HUDSON COUNTY, NJ - A three-part series of webinars exploring the need to create walkable, pedestrian-friendly cities as a larger part of proactive economic development attraction and retention strategies to build resilient local economies, is set to launch on April 30.
Hosted by the Hudson County Economic Development Corporation, the County of Hudson, and McManimon, Scotland & Baumann, LLC, "15 Minute City: Planning the Post-Pandemic American Future" will continue on May 14 and June 17 and include experts in the fields of planning, transportation, and municipal finance.
“The COVID-19 crisis has thrust health, equity and social justice to the forefront of planning issues. Moving forward there’s an opportunity for our municipalities to consider America’s social and economic disparities in the built environment,” Hudson County Executive Tom DeGise said. “This speaker series is part of the process to promulgate systemic changes by promoting and exchanging new ideas about access, mobility and economic vitality within our communities.”
In a statement announcing the series the organizers said that studies have consistently proven that walkable cities sensitive to civic design attract more college graduates, achieve significantly higher economic growth and foster a greater quality of life score. Yet many regions throughout the state are still plagued by a glut of parking and pedestrian-unfriendly streets, increased pollution and limited social interaction. The next-generation workforce-Gen Z, Millennials, and even Gen X before them-crave walkable, bike-friendly neighborhoods and cities, now popularly termed the “The 15-Minute City.”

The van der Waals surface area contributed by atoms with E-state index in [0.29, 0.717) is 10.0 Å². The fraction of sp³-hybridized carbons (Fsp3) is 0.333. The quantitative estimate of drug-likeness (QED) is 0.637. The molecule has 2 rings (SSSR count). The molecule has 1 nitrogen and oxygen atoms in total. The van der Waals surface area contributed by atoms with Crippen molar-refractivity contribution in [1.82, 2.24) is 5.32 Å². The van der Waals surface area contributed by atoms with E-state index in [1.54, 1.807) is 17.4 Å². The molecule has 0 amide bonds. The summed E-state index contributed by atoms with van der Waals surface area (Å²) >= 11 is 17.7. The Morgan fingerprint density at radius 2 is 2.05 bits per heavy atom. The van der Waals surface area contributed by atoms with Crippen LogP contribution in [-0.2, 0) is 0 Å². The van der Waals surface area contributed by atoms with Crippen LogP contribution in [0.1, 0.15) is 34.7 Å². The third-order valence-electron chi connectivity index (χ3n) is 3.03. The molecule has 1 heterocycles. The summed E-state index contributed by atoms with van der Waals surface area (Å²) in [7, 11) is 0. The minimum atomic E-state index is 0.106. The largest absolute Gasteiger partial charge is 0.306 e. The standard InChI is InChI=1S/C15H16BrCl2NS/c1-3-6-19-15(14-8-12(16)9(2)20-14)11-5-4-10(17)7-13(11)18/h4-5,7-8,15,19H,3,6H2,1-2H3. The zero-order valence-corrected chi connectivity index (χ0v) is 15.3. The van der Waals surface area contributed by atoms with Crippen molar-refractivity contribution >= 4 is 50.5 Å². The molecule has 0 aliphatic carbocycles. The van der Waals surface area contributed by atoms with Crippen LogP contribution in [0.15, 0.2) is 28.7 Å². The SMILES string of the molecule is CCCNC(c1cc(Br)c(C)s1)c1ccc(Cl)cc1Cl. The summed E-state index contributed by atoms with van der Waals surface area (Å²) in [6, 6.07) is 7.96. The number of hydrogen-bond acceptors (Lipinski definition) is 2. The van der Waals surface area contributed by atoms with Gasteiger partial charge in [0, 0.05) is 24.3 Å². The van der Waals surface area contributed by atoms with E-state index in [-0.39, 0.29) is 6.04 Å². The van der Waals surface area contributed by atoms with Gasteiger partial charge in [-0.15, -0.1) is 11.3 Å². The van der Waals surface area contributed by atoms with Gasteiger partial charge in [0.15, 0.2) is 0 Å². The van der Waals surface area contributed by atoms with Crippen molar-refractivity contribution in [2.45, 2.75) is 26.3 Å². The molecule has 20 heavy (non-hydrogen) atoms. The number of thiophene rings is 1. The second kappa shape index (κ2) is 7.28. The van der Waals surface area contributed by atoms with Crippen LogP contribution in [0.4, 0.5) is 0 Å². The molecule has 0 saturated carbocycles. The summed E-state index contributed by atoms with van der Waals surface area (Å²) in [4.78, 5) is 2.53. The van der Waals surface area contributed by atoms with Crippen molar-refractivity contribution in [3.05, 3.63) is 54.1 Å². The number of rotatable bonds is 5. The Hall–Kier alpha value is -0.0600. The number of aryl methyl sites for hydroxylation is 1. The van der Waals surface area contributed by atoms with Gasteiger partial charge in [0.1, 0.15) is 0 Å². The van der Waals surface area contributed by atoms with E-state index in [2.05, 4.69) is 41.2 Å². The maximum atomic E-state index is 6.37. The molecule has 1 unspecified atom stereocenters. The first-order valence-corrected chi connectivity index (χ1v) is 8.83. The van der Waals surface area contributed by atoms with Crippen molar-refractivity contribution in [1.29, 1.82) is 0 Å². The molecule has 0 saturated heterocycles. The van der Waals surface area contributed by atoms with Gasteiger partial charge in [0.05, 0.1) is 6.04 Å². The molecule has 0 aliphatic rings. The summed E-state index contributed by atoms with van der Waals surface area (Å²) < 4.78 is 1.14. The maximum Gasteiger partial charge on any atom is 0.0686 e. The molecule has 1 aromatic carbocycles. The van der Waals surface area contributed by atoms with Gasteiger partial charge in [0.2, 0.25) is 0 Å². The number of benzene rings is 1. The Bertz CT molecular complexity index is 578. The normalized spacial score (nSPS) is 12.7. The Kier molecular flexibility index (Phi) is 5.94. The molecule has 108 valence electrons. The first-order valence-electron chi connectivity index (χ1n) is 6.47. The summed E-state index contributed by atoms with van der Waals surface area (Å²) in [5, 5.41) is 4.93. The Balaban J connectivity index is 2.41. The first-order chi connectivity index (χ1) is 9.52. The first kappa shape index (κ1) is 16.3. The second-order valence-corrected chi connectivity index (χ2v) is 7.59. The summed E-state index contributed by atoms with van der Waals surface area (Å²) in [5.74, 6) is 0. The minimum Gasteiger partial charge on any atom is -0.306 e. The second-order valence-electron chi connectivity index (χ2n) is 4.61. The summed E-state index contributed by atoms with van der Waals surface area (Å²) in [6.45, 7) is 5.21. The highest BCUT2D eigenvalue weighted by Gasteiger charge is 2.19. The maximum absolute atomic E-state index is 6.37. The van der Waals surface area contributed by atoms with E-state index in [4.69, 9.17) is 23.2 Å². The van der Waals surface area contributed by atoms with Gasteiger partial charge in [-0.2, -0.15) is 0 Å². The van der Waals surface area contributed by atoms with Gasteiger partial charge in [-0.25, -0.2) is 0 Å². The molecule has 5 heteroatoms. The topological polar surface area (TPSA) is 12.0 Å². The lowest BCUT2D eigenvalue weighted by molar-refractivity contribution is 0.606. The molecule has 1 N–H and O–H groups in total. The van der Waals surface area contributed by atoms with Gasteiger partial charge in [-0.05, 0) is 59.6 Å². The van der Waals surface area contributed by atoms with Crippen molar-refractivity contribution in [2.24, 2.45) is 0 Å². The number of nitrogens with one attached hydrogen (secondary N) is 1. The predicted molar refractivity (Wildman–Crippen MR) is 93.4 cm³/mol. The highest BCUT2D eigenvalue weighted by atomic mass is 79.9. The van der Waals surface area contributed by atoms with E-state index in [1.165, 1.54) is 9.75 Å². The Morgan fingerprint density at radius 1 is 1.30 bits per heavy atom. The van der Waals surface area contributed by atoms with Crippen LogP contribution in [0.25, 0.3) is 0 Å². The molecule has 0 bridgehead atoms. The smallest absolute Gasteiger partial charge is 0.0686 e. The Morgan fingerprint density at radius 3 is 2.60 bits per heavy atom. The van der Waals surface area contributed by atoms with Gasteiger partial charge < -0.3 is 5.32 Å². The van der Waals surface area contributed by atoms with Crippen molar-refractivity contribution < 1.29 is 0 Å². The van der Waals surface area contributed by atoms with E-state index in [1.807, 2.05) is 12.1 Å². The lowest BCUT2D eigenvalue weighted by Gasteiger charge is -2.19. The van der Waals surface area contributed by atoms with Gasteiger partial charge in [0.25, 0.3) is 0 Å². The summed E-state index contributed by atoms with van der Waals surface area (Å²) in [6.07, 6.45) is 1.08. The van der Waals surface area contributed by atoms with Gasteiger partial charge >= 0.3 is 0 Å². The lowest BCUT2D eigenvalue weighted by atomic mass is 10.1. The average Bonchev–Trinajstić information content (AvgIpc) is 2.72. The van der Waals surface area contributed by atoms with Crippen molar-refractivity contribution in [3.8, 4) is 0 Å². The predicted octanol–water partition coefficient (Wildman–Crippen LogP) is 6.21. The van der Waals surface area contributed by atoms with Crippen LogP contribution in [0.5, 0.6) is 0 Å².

“Integrating business attraction, retention, and expansion efforts is a natural and content important progression of our mission. Building healthy local ecosystems and communities today requires new thinking and innovative strategies so that we can be at the forefront of Hudson County’s growth,” Michelle E. Richardson, Executive Director, Hudson County Economic Development Corporation, said. “Fostering conversations about how public and private partnerships can build more resilient economies will help accelerate all efforts to foster long-term health.”
Citing projections by the United Nations that more than 85% of the U.S. population will live in cities and their surrounding suburbs by 2030, Mel E. Myers, Esq., McManimon, Scotland & Baumann, LLC said that “this series will demonstrate the issues which currently prevent such a shift, and provide insight into how we can address these challenges.”
For more information or to register click here.
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